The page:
There’s been no public movement on Nexstar Broadcasting Group’s effort to sell itself, but Standard & Poor’s says the TV company will remain on its CreditWatch list. So, S&P will wait with the rest of us to see what happens – or doesn’t, since a previous sale attempt in 2007 was eventually abandoned.
“Although the company has not made a decision to pursue any specific transaction, the situation results in considerable uncertainty regarding Nexstar’s business and financial strategy,” said S&P credit analyst Daniel Haines.
S&P put Nexstar on its CreditWatch list with negative implications for the company’s debt ratings right after the sale effort was made public last July.
“We believe that a sale of the company, if pursued, could re-leverage the balance sheet and cause deterioration in Nexstar’s financial risk profile, especially if the new owner is a financial investor. The company’s loss of three Fox affiliation agreements in 2011 and the reduced profit potential of such stations as they operate as independent stations could hamper the sale process, in our view. The discontinuation of the company’s management services agreement with Four Points Media Group Holdings LLC as a result of Four Points’ sale to Sinclair Broadcast Group Inc. will also lower Nexstar’s revenue and EBITDA. The acquisition of three stations in the second half of 2011 somewhat mitigates these factors,” said the S&P update.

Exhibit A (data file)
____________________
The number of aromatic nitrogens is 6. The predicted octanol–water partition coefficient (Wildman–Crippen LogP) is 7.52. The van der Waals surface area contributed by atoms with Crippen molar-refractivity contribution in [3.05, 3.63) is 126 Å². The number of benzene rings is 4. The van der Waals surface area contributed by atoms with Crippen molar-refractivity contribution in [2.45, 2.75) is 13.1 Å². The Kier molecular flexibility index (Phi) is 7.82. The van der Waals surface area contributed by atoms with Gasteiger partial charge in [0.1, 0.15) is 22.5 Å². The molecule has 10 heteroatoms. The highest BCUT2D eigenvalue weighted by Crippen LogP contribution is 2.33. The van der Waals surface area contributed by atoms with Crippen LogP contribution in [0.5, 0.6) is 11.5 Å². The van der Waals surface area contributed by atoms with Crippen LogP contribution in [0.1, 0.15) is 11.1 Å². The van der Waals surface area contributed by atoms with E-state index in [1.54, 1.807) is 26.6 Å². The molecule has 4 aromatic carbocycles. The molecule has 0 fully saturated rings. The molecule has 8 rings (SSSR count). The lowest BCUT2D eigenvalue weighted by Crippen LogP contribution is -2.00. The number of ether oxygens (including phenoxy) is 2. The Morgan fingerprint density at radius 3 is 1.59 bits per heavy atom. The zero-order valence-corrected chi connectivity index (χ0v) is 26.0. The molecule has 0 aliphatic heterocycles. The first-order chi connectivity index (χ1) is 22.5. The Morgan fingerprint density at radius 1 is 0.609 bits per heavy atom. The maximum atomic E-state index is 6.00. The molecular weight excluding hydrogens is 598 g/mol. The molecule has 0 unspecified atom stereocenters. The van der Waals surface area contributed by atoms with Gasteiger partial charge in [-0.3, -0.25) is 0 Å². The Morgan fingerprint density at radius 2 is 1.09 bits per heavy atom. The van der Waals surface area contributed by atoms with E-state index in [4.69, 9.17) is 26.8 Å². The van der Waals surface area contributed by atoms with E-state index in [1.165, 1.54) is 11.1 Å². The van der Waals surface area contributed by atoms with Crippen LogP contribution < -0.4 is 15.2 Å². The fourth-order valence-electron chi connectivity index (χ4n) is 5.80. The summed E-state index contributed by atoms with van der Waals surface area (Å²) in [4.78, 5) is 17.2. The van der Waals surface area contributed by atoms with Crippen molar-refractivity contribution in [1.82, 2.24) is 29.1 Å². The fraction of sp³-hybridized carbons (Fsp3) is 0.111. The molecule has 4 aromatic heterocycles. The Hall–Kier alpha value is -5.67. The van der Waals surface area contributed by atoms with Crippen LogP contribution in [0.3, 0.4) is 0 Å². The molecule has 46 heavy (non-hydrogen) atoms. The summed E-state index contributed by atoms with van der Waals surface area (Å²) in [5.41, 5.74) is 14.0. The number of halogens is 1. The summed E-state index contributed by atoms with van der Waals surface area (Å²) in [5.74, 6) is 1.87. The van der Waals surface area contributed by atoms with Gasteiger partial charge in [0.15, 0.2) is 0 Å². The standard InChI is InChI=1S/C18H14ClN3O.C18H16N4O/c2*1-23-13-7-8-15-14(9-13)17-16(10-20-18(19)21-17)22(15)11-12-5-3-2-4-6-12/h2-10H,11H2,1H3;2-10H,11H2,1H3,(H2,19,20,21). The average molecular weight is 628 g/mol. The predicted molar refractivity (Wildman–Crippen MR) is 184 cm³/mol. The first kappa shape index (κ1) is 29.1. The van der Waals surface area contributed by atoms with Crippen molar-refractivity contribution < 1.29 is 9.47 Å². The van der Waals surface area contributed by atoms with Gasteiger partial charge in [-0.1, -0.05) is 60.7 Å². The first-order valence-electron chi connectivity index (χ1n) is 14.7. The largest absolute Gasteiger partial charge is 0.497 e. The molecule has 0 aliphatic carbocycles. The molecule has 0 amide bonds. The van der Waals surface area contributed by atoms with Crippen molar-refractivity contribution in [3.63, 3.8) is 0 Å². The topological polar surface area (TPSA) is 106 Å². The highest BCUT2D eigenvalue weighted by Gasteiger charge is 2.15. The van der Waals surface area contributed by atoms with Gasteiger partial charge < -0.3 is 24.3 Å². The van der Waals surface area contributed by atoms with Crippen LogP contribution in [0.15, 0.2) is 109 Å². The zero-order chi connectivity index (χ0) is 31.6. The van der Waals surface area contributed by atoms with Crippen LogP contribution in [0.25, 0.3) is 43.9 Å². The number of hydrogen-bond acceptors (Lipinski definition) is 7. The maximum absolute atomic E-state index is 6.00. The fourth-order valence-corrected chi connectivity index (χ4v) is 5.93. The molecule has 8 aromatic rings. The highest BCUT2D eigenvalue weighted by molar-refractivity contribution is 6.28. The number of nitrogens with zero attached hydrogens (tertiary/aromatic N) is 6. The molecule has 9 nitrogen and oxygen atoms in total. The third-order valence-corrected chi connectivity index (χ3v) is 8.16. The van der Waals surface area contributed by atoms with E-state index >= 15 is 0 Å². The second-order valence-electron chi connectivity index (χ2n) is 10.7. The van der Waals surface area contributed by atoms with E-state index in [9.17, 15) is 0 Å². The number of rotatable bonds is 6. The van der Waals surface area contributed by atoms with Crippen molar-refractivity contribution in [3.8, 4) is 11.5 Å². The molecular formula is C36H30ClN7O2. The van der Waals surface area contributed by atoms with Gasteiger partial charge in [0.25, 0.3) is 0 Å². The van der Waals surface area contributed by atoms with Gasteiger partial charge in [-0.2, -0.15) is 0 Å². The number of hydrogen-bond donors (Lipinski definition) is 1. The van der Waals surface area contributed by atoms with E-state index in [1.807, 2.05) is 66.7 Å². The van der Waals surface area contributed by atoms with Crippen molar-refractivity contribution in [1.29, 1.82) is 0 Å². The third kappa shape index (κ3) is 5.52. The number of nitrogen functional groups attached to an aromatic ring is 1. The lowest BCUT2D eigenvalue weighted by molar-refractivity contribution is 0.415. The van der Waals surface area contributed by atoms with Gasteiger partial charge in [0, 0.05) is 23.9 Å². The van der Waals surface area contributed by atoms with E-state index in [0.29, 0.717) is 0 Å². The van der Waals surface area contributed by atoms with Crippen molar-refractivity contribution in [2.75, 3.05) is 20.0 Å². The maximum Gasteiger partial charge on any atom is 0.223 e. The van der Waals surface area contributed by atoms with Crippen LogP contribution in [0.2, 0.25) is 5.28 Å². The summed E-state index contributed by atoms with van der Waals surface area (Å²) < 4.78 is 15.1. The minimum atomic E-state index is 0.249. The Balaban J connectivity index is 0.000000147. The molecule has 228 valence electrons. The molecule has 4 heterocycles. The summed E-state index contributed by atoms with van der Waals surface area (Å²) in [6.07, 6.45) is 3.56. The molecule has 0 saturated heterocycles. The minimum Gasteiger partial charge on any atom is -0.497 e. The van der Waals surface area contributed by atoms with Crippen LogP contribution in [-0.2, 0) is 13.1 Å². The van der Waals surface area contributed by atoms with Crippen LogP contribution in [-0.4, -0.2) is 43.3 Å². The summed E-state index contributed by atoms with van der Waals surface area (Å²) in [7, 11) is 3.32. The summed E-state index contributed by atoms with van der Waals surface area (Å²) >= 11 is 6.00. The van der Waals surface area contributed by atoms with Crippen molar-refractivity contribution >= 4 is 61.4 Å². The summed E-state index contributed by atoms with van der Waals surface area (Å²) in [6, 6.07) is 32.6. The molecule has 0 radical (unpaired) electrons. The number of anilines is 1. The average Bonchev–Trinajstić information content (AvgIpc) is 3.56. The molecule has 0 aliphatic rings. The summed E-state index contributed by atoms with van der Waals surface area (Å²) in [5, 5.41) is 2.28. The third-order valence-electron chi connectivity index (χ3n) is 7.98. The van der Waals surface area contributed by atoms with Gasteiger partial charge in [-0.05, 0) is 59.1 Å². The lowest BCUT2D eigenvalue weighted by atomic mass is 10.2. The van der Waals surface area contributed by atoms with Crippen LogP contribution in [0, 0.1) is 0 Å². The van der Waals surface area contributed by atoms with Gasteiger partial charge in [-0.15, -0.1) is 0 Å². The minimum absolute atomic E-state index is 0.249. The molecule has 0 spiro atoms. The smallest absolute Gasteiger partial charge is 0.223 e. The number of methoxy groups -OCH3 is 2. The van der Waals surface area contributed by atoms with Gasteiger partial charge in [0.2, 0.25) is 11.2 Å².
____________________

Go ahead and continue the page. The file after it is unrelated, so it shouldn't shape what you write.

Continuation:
“Even if a sale of the company doesn’t occur, we believe there is a chance that Nexstar’s financial investors could seek an alternate path to liquidity through dividend distributions. ABRY Partners LLC and its affiliated funds own a majority of Nexstar’s shares, controlling about 88% of the voting power. In addition, ABRY holds five of the company’s 10 board seats,” the credit ratings agency noted.
RBR-TVBR observation: Stay tuned. Interest in TV transactions has certainly picked up lately. However, Nexstar is a pretty big investment for someone to make.